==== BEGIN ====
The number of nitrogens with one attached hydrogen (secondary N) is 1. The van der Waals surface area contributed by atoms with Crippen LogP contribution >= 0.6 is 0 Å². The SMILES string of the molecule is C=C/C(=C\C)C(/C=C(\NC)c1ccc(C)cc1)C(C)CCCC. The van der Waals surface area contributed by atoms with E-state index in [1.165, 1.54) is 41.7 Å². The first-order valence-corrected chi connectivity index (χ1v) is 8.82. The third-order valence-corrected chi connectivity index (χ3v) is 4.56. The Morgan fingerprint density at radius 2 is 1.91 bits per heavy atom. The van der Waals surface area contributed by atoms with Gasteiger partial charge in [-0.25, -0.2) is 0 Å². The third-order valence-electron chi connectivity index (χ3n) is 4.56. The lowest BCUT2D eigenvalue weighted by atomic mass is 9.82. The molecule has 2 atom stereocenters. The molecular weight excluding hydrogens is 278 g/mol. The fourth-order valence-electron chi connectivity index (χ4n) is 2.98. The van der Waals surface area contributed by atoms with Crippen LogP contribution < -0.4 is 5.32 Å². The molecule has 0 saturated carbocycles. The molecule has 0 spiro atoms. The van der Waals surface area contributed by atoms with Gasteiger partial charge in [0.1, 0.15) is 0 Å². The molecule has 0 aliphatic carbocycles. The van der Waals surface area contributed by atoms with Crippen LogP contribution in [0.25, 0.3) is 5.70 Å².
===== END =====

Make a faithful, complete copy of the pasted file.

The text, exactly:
The number of nitrogens with one attached hydrogen (secondary N) is 1. The van der Waals surface area contributed by atoms with Crippen LogP contribution >= 0.6 is 0 Å². The SMILES string of the molecule is C=C/C(=C\C)C(/C=C(\NC)c1ccc(C)cc1)C(C)CCCC. The van der Waals surface area contributed by atoms with E-state index in [1.165, 1.54) is 41.7 Å². The first-order valence-corrected chi connectivity index (χ1v) is 8.82. The third-order valence-corrected chi connectivity index (χ3v) is 4.56. The Morgan fingerprint density at radius 2 is 1.91 bits per heavy atom. The van der Waals surface area contributed by atoms with Gasteiger partial charge in [-0.25, -0.2) is 0 Å². The third-order valence-electron chi connectivity index (χ3n) is 4.56. The lowest BCUT2D eigenvalue weighted by atomic mass is 9.82. The molecule has 2 atom stereocenters. The molecular weight excluding hydrogens is 278 g/mol. The fourth-order valence-electron chi connectivity index (χ4n) is 2.98. The van der Waals surface area contributed by atoms with Crippen LogP contribution < -0.4 is 5.32 Å². The molecule has 0 saturated carbocycles. The molecule has 0 spiro atoms. The van der Waals surface area contributed by atoms with Gasteiger partial charge in [0.1, 0.15) is 0 Å². The molecule has 0 aliphatic carbocycles. The van der Waals surface area contributed by atoms with Crippen LogP contribution in [0.25, 0.3) is 5.70 Å².